Disclaimer: Reimbursement for these claims would be subject to limits, such as annual benefit limits or sub-limits, benefit percentage, applicable waiting periods and any applicable excess. Cover is subject to the policy terms and conditions. You should consider the relevant Product Disclosure Statement or policy wording available from the relevant provider.

Ear infections are the most common condition in the Rottweiler according to PetSure claims data 2019 

Their large size does make them susceptible to musculoskeletal complaints including lameness, spinal pain and stiffness. 

Arthritis and cruciate ligament disease are also common in the Rottweiler. Obesity can also worsen these problems, so keeping your Rottie fit and lean throughout their life. 


Portrait of a swimming Rottweiler Dog in a river

Most popular Rottweiler names

Most popular names

  1. Bear
  2. Luna
  3. Duke
  4. Odin
  5. Rocky
  6. Willow
  7. Zeus
  8. Bella
  9. Bronx
  10. Diesel

Most popular female names  

  1. Luna 
  2. Willow
  3. Bella
  4. Zara
  5. Roxy
  6. Bonnie
  7. Coco
  8. Daisy
  9. Lexi
  10. Mia

Most popular male names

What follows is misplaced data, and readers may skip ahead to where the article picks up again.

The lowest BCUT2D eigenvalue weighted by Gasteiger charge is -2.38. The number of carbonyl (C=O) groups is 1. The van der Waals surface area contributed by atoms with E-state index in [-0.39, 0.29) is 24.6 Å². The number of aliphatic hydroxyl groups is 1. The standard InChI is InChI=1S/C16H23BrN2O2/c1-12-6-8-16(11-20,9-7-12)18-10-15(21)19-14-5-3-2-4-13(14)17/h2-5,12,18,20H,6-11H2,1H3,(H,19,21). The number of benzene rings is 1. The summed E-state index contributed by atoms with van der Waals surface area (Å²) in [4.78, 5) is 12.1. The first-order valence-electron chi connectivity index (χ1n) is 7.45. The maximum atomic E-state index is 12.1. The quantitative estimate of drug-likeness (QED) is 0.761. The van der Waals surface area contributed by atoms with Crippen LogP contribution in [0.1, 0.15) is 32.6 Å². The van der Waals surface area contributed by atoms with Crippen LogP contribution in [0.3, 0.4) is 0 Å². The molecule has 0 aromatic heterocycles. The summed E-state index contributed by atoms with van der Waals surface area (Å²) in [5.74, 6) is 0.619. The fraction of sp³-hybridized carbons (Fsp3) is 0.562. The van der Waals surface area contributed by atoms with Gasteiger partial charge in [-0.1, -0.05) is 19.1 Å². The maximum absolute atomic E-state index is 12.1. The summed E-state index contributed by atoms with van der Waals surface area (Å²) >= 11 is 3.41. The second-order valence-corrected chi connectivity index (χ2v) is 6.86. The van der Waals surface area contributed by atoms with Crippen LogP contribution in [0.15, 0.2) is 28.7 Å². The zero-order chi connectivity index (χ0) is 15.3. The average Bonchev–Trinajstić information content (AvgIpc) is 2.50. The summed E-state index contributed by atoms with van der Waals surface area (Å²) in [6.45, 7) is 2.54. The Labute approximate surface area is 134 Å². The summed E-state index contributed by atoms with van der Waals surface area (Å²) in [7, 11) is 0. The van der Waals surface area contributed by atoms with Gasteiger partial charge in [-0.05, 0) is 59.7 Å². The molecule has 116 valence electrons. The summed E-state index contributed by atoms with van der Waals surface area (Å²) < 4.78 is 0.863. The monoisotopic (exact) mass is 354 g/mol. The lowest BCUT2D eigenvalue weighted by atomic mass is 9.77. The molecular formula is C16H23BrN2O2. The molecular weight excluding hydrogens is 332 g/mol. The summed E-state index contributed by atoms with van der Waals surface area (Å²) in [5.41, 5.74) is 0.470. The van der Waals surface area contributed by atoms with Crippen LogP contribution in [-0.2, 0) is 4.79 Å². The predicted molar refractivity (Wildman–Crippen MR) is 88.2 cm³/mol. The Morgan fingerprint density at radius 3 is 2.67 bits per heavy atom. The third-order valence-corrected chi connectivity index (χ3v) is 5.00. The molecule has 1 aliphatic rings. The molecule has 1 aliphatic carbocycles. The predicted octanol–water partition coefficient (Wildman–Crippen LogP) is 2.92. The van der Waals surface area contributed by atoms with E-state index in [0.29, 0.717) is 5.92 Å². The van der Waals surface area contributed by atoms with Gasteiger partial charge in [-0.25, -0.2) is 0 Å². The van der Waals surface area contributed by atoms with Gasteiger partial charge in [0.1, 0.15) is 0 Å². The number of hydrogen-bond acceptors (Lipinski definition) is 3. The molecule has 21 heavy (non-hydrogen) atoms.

1. Bear
  2. Duke
  3. Odin
  4. Rocky
  5. Zeus
  6. Bronx
  7. Diesel
  8. Max
  9. Tyson
  10. Jax

Did you know?

Rottweilers are often portrayed negatively in film and television, but these handsome pups don’t deserve the bad press. They have served humans dutifully in herding, pulling carts and in various service roles such as ambulance and messenger dogs. Rottweilers were some of the first dogs on the scene during 9/11 in search and rescue. In the right household with appropriate socialisation, training and love, Rottweilers truly do make wonderful companions. 

Where can I get a Rottweiler?

If you’re looking for a Rottweiler, check out your local Rottweiler specific rescue organisation. Also be sure to check your local pet rescue shelters where you might just find your new best friend! 


  1. American Kennel Club, Rottweiler, accessed on 05/11/20
  2. Wikipedia, Rottweiler, accessed on 05/11/20
  3. 9 Fun Facts You Probably Didn’t Know About Rottweilers, accessed on 05/11/20

Terms, conditions, waiting periods, limits and exclusions apply. is issued by The Hollard Insurance Company Pty Ltd ABN 78 090 584 473, AFSL 241436, is arranged and administered by PetSure (Australia) Pty Ltd ABN 95 075 949 923, AFSL 420183 (PetSure) and is promoted and distributed by PetSure’s Authorised Representatives (AR) Pet Insurance Pty Ltd ABN 38 607 160 930, AR 1234944 and Pet Culture Pty Ltd ABN 69 644 613 098, AR 001284860. Any advice provided is general only and does not take into account your individual objectives, financial situation or needs. Please consider the Product Disclosure Statement (PDS) to ensure this product meets your needs before purchasing. PDS and Target Market Determination available at .

Kylie Mitchell

Kylie Mitchell


Kylie Mitchell is a veterinarian with over 17 years experience in animal health and welfare, including in the veterinary and pet insurance industries

She has three rescue cats (Noah, Bei Bei and Meeka), four very old cockatiels and a pond-full of fish.

Kylie Mitchell's Pets

  • MeekaMeeka
  • Bei BeiBei Bei
  • NoahNoah